The sudden death of Cradle Fund CEO Nazrin Hassan in June of this year is now being treated as a suspected murder by investigators.
Cradle is a firm under the Ministry of Finance that serves as an incubator and developer to Malaysia’s start-up ecosystem, including early funding to ride-hailing service Grab (then MyTeksi).
Lab results taken from the scene of the crime suggest that foul play was at hand, after traces of petrol were found in various spots of the bedroom where Nazrin was found.
Speaking to Malay Mail, an inside source revealed that petrol was found on the victim’s head, along the bed-frame, the mattress, as well as his mobile phone last week. Police then ruled the case a murder; however, no further statements were given.
Nazrin’s death was initially thought to be a case of sudden death, with Fire Department officials being called to his house in Mutiara Damansara over a fire in the bedroom where he had retired to earlier to rest. Early media reports even suggested that it had been an exploding mobile phone that killed him.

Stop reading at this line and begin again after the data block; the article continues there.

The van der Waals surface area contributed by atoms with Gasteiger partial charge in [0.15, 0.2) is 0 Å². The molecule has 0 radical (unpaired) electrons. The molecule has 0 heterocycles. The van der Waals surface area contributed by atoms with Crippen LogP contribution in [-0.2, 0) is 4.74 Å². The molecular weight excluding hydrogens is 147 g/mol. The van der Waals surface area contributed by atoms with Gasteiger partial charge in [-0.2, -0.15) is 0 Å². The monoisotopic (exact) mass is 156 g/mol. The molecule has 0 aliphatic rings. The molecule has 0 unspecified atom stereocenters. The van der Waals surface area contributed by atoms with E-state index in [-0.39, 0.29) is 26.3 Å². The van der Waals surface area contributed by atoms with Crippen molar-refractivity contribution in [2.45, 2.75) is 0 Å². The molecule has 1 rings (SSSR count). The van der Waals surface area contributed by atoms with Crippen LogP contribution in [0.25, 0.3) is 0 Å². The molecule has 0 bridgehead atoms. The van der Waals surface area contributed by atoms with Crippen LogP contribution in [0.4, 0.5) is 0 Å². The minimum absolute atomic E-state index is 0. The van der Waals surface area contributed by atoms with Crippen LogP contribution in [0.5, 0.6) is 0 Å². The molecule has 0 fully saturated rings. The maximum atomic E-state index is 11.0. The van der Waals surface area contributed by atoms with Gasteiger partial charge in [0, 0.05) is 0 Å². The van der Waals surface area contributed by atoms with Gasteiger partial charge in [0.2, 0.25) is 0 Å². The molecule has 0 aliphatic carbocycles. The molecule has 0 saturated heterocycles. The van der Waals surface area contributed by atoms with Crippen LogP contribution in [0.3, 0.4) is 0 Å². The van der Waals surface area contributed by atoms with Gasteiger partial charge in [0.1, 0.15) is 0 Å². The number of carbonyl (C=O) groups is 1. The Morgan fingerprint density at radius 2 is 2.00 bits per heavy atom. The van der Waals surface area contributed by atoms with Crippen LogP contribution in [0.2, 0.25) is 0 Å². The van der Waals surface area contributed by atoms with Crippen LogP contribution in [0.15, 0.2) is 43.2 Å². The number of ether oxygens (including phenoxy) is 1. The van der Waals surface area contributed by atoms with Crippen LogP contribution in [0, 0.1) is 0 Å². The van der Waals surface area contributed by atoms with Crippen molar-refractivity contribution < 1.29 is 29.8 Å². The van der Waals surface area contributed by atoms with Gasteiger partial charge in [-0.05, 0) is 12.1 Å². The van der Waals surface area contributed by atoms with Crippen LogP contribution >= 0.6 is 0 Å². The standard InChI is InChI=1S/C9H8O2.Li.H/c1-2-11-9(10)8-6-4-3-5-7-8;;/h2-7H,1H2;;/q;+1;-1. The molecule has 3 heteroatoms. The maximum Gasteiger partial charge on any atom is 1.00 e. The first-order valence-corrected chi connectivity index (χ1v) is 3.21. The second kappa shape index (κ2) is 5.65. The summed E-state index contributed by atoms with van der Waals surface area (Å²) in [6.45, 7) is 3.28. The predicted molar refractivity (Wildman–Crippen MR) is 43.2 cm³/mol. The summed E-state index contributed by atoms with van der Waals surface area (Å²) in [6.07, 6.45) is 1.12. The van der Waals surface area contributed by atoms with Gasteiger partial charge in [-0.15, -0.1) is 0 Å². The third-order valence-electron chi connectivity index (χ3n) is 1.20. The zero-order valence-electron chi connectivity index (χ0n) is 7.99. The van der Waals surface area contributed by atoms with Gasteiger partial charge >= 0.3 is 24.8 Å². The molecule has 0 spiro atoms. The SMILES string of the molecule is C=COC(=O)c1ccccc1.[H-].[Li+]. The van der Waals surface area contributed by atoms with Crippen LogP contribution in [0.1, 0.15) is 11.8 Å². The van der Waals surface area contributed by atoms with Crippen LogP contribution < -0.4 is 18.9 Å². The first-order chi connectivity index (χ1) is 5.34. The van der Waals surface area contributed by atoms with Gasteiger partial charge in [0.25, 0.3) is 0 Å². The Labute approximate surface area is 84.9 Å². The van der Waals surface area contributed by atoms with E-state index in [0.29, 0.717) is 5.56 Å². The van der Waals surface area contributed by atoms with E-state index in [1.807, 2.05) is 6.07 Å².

Selangor Fire and Rescue clarified that at no time did they conclude, or suggest this in their investigations, and say that the suggestion of a phone causing his death had come from the victim’s family. Having come to such conclusions at the time, without looking into the matter, would have been premature, said Selangor Fire director Azmi Osman.
At the time, Cradle issued a statement (incorrectly) confirming that Nazrin had died from blast injuries from an exploding mobile phone that had been charging next to him. Allegedly, this was based on unverified information from the victim’s family with erroneous details that included a device overheating, exploding, and causing blunt force trauma to the back of Nazrin’s head, resulting in his death.
The message went on to say that Nazrin was already dead when his bed caught fire, and burned his body.
That’s a whole lotta detail for something investigators are now saying didn’t quite happen that way.
Officials are now clarifying that immediately following the incident, they had only concluded that Nazrin was killed in a fire in his double-story terrace house, and died of smoke inhalation. There were burns to 30% of his body.
Nazrin, a prominent figure in Malaysia’s closely-knit start-up scene, left behind a wife and four children.